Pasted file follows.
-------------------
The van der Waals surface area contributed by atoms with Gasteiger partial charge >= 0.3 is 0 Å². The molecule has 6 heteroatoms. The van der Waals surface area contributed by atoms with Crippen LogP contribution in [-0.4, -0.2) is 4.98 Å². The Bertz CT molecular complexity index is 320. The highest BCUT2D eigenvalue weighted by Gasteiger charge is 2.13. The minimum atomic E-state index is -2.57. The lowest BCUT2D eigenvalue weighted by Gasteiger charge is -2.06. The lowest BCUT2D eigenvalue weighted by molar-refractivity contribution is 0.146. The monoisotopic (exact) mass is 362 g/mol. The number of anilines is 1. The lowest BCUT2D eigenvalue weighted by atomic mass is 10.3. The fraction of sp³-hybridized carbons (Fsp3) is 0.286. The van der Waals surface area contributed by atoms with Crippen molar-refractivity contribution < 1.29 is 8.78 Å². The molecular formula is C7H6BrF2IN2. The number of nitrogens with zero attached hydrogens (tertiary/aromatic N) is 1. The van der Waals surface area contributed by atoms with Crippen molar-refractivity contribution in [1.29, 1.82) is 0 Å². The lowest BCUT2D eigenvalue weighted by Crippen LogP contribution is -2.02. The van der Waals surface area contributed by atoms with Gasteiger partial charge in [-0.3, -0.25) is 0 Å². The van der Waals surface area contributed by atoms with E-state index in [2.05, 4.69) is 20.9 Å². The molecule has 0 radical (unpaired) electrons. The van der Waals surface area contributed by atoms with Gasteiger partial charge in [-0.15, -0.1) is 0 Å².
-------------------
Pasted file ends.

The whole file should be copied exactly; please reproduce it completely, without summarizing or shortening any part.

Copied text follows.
The van der Waals surface area contributed by atoms with Gasteiger partial charge >= 0.3 is 0 Å². The molecule has 6 heteroatoms. The van der Waals surface area contributed by atoms with Crippen LogP contribution in [-0.4, -0.2) is 4.98 Å². The Bertz CT molecular complexity index is 320. The highest BCUT2D eigenvalue weighted by Gasteiger charge is 2.13. The minimum atomic E-state index is -2.57. The lowest BCUT2D eigenvalue weighted by Gasteiger charge is -2.06. The lowest BCUT2D eigenvalue weighted by molar-refractivity contribution is 0.146. The monoisotopic (exact) mass is 362 g/mol. The number of anilines is 1. The lowest BCUT2D eigenvalue weighted by atomic mass is 10.3. The fraction of sp³-hybridized carbons (Fsp3) is 0.286. The van der Waals surface area contributed by atoms with Crippen molar-refractivity contribution < 1.29 is 8.78 Å². The molecular formula is C7H6BrF2IN2. The number of nitrogens with zero attached hydrogens (tertiary/aromatic N) is 1. The van der Waals surface area contributed by atoms with Crippen molar-refractivity contribution in [1.29, 1.82) is 0 Å². The lowest BCUT2D eigenvalue weighted by Crippen LogP contribution is -2.02. The van der Waals surface area contributed by atoms with Gasteiger partial charge in [-0.3, -0.25) is 0 Å². The van der Waals surface area contributed by atoms with E-state index in [2.05, 4.69) is 20.9 Å². The molecule has 0 radical (unpaired) electrons. The van der Waals surface area contributed by atoms with Gasteiger partial charge in [-0.15, -0.1) is 0 Å².